You would think that, as a Web developer and content marketer, the last question to ask a potential client is whether they really need a new website. And yet, that’s one of the most productive questions to ask.
Far from talking clients out of working with you, it frequently helps solidify their thinking, which in turn makes your job much easier. It’s always easier to succeed if you’ve defined what success looks like before you begin.
Defining what success looks like usually involves more stakeholders than the small group tasked with building a new website. It can be helpful to talk to various constituent groups directly, since talking to an outside expert can help break the silo-ed thinking and turf defending that sometimes happens when discussions are filtered through the in-house team.
The groups to typically speak to include marketing teams, sales teams, C-suite executives, customer service reps and the people who are primarily responsible for developing the company’s products or service offerings.
When possible, you may also want to hear from customers and prospects.
What you can learn from opening a discussion with all of these people is:
- What do they hate about the site?
- What do they love about the site?
- In what ways is the site weaker than competitor sites?
- Are there ways in which the site is particularly strong?
- How does the site make various jobs easier?
- What one thing would you like the site to do for visitors that it does not currently do?
- What one thing would you like the site to do for you as a [salesperson, marketer, CSR, etc.] that it does not currently do?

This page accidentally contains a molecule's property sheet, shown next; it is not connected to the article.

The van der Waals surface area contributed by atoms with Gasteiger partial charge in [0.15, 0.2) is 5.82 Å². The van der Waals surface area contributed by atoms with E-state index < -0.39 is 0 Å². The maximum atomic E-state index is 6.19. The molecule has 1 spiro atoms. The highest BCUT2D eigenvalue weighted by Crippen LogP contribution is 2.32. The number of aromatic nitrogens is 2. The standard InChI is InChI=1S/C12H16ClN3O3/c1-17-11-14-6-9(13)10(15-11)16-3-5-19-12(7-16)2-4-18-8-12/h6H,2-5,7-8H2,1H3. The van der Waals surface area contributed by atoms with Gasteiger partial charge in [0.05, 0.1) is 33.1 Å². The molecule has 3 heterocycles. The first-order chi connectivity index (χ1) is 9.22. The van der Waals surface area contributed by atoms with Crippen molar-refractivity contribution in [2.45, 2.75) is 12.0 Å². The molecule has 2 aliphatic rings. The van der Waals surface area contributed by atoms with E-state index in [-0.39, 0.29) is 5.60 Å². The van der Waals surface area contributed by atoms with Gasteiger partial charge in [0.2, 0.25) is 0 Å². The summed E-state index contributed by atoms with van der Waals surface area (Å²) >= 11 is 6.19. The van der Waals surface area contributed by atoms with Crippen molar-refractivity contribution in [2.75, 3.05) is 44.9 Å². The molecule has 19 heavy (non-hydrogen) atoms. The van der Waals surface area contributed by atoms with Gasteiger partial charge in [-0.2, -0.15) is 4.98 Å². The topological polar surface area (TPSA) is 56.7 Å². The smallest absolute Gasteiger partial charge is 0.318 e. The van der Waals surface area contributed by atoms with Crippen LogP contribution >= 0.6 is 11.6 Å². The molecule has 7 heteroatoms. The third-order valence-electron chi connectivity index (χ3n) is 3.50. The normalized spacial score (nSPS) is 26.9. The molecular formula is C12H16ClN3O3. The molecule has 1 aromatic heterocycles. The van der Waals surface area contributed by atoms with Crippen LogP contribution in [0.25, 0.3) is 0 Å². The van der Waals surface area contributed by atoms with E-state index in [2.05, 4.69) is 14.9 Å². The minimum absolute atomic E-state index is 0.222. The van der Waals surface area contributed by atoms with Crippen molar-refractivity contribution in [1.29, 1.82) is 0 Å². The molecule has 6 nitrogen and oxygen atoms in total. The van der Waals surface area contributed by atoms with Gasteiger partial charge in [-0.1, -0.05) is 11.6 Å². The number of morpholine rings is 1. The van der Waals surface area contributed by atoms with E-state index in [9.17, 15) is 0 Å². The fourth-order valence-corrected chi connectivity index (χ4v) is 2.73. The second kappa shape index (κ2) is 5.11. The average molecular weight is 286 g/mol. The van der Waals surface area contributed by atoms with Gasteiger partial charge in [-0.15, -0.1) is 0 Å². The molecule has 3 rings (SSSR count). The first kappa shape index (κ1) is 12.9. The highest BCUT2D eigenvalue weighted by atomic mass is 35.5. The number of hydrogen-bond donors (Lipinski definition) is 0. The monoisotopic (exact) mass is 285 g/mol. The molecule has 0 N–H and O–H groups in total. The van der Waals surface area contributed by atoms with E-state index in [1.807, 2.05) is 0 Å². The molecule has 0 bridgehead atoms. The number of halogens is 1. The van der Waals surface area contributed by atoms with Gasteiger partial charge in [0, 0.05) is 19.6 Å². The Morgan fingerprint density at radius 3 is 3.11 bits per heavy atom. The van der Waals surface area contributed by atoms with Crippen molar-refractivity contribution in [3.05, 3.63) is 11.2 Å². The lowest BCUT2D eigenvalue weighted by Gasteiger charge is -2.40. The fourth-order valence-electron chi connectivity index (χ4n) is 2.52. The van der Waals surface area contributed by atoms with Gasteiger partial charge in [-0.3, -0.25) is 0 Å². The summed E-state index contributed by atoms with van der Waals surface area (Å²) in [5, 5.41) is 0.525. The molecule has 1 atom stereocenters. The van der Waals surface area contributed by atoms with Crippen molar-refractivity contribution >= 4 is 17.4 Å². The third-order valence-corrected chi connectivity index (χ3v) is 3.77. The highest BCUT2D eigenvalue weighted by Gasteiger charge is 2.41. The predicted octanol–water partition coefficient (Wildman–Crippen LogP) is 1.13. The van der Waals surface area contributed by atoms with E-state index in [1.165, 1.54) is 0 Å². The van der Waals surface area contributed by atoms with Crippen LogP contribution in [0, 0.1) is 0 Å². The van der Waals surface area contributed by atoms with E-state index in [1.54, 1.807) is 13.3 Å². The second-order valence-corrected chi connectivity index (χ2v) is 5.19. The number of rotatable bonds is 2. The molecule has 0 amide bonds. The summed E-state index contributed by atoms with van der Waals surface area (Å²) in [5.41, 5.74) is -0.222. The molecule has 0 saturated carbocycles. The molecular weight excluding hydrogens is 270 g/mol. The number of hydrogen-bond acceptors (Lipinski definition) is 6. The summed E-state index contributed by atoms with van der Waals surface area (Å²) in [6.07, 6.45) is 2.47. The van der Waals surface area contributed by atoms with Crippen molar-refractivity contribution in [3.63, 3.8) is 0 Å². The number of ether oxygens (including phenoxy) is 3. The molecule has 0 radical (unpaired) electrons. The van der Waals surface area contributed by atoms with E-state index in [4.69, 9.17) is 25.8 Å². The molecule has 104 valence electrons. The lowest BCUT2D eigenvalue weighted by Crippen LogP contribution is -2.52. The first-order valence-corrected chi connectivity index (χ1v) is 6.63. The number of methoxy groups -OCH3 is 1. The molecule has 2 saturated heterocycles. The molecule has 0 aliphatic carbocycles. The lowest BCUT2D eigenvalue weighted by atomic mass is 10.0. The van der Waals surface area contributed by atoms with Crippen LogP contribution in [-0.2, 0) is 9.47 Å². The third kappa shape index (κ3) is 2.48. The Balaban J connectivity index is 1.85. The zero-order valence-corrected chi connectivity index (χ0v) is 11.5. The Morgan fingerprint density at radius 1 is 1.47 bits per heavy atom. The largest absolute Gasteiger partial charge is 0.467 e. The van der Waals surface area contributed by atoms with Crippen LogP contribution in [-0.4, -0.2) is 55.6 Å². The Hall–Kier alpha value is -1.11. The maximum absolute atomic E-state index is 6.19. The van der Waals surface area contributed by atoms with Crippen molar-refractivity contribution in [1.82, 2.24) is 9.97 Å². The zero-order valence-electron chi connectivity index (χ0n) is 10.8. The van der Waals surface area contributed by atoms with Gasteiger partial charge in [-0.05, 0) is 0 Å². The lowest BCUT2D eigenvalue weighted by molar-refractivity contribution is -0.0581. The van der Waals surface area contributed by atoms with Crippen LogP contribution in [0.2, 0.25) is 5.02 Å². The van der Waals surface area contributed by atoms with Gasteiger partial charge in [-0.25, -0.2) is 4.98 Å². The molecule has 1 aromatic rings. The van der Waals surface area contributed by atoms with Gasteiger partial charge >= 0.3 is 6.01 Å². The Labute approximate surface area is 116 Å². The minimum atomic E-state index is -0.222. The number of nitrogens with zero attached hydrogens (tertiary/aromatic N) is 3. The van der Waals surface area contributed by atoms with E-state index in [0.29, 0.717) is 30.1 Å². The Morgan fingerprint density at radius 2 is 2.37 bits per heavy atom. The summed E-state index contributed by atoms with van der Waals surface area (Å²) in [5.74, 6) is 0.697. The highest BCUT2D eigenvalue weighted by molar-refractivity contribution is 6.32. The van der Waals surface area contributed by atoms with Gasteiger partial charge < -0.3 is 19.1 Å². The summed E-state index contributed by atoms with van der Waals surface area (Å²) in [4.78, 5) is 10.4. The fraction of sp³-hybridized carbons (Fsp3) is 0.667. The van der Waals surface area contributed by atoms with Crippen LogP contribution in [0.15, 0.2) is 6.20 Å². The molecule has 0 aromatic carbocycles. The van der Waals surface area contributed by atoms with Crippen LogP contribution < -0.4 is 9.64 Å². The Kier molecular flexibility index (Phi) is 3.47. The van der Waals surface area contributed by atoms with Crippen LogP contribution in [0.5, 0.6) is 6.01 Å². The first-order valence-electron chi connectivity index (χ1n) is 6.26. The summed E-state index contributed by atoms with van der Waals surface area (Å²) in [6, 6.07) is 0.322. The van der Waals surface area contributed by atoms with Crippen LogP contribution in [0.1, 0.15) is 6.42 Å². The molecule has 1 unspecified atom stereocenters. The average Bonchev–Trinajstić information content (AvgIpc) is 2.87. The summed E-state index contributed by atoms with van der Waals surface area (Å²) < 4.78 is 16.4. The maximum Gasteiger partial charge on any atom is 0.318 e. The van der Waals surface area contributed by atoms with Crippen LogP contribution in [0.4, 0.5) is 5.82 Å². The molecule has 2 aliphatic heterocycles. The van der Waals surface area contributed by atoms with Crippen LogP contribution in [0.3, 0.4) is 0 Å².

Notice that most of these questions are not yes/no questions? They’re open-ended and designed to encourage broader discussion. For simpler sites, answering these questions (and whatever issues they uncover) may be all it takes to determine how a website update should proceed.
For sites with great scope or complexity, a more in-depth look at certain areas of the site is frequently required.
A content audit can point out whether the content you’re creating aligns with the products and services you’re selling. An inventory can show gaps in coverage for particular verticals or job descriptions (e.g. bookkeepers have different interests than CFOs) or even weak spots in the various stages of the buying cycle. One missing link can drag down otherwise stellar work elsewhere. Crucially, a content audit can also bring to light a lack of strategy. Publishing willy-nilly rarely reaps the marketing rewards we are after. Taking a step back to see the larger picture is almost always helpful.
A technical audit may also be in order and can cover very basic and “obvious” things like mobile compatibility/responsiveness and cross-browser issues as well as issues that might be tougher to see, like inefficient page loads and poor URL structure.
A sales and marketing audit can tell you how content and technology are working together, to say nothing of how design and other factors are influencing your marketing efforts. Solid calls to action and a clear path to conversion are frequently overlooked by team members who are paid to focus on the details of content or technology.
Overall, be sure there is someone on your team — internally or with the developer you hire — who stays focused on the site’s ability to meet your business needs. Great design and really cool features are beautiful things for a site to have. A strong return on investment is even more beautiful.
About the Author: Since 1996, Andrew Schulkind has asked clients one simple question: What does digital marketing success look like, and how can marketing progress be measured? A veteran content marketer, web developer, and digital strategist, Andrew founded Andigo New Media to help firms encourage profitable engagement with their audience. He holds a degree in Philosophy from Bucknell University.